Union Station: A Rich History
Maintaining a rich history in the DC area, Union Station continues to stand today as a grand example of the region’s past and its bright future. Still a major train station and transportation hub in DC, Union Station is also a destination.
Located near the Capitol Building, the station first opened to the public in the early 1900s, a joint project of the Baltimore and Ohio Railroad and the Pennsylvania Railroad. Flash forward several decades and the location began servicing at least tens of thousands of passengers a day, even more so during World War II.
As the years passed, though, the public began looking to other forms of transportation. With more and more people traveling by car or by plane, demand dropped for rail service.
In the 1960s the building became a historic landmark, followed up by a listing on the National Register of Historic Places. After a failed attempt at a visitor’s center, the station fell into further disrepair when a damaged roof led to the closure of much of the building.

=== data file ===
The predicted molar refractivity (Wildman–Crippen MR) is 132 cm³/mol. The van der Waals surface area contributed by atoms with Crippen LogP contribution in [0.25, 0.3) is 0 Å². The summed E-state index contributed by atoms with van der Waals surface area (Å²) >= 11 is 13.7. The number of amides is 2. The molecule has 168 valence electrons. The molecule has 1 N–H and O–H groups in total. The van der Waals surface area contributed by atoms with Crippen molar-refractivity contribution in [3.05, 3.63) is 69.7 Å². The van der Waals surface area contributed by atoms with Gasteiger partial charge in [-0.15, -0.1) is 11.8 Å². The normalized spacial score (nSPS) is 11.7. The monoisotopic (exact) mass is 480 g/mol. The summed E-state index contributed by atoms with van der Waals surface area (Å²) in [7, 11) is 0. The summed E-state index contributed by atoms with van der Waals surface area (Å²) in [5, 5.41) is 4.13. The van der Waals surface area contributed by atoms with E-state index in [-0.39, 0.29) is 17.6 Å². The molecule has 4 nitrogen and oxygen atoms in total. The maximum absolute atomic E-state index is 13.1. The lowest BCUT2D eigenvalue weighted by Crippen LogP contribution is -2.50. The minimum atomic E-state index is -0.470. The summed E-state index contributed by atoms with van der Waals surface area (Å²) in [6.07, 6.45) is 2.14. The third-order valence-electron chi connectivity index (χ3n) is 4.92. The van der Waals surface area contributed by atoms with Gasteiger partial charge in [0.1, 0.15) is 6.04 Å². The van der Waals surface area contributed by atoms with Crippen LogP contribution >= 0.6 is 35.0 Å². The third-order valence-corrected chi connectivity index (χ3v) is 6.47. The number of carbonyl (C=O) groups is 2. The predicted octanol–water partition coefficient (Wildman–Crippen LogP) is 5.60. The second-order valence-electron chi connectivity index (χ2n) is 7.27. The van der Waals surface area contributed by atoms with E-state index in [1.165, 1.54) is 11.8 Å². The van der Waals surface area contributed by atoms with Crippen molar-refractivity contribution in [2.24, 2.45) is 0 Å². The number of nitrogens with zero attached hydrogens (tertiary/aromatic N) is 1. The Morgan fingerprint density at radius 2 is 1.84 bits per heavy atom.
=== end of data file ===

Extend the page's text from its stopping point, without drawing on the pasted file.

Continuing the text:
Congressional approval in the 1980s led to a major restoration project. Updates transformed the station back to its former grandeur and remade some of the building into retail space, creating not only a newly updated transportation hub for the region but also a major dining and shopping locale.
In more recent years, restoration crews have made repairs to the ceiling in the Main Hall. Crews have also added in new rail directory boards similar to those featured in the past, along with new digital signage and digital directories. The station is now Amtrak’s headquarters. It’s also served by the Metro red line, MARC and VRE.
More than a century since it’s beginning, Washington’s Union Station is said to be the nation’s second-busiest railroad station, with about five million riders a year and about 40 million visitors.